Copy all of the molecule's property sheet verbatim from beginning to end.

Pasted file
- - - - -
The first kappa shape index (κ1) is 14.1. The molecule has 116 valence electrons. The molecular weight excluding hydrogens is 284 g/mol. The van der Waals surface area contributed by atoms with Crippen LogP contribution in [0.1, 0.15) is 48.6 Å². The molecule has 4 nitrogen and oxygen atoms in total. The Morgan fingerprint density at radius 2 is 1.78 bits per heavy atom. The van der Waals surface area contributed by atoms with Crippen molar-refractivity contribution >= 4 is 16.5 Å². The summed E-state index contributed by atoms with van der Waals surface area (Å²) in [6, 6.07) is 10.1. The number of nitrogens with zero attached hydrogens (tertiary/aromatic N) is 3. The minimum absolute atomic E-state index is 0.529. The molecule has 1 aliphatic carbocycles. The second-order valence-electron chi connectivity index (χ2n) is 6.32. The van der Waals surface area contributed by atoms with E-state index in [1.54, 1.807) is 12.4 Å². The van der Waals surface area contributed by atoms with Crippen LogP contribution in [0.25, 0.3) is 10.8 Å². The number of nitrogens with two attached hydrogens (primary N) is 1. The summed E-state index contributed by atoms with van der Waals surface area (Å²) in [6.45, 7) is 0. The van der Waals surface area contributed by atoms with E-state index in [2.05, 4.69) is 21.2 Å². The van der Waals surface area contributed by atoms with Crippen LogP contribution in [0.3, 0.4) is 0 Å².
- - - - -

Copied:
The first kappa shape index (κ1) is 14.1. The molecule has 116 valence electrons. The molecular weight excluding hydrogens is 284 g/mol. The van der Waals surface area contributed by atoms with Crippen LogP contribution in [0.1, 0.15) is 48.6 Å². The molecule has 4 nitrogen and oxygen atoms in total. The Morgan fingerprint density at radius 2 is 1.78 bits per heavy atom. The van der Waals surface area contributed by atoms with Crippen molar-refractivity contribution >= 4 is 16.5 Å². The summed E-state index contributed by atoms with van der Waals surface area (Å²) in [6, 6.07) is 10.1. The number of nitrogens with zero attached hydrogens (tertiary/aromatic N) is 3. The minimum absolute atomic E-state index is 0.529. The molecule has 1 aliphatic carbocycles. The second-order valence-electron chi connectivity index (χ2n) is 6.32. The van der Waals surface area contributed by atoms with E-state index in [1.54, 1.807) is 12.4 Å². The van der Waals surface area contributed by atoms with Crippen LogP contribution in [0.25, 0.3) is 10.8 Å². The number of nitrogens with two attached hydrogens (primary N) is 1. The summed E-state index contributed by atoms with van der Waals surface area (Å²) in [6.45, 7) is 0. The van der Waals surface area contributed by atoms with E-state index in [2.05, 4.69) is 21.2 Å². The van der Waals surface area contributed by atoms with Crippen LogP contribution in [0.3, 0.4) is 0 Å².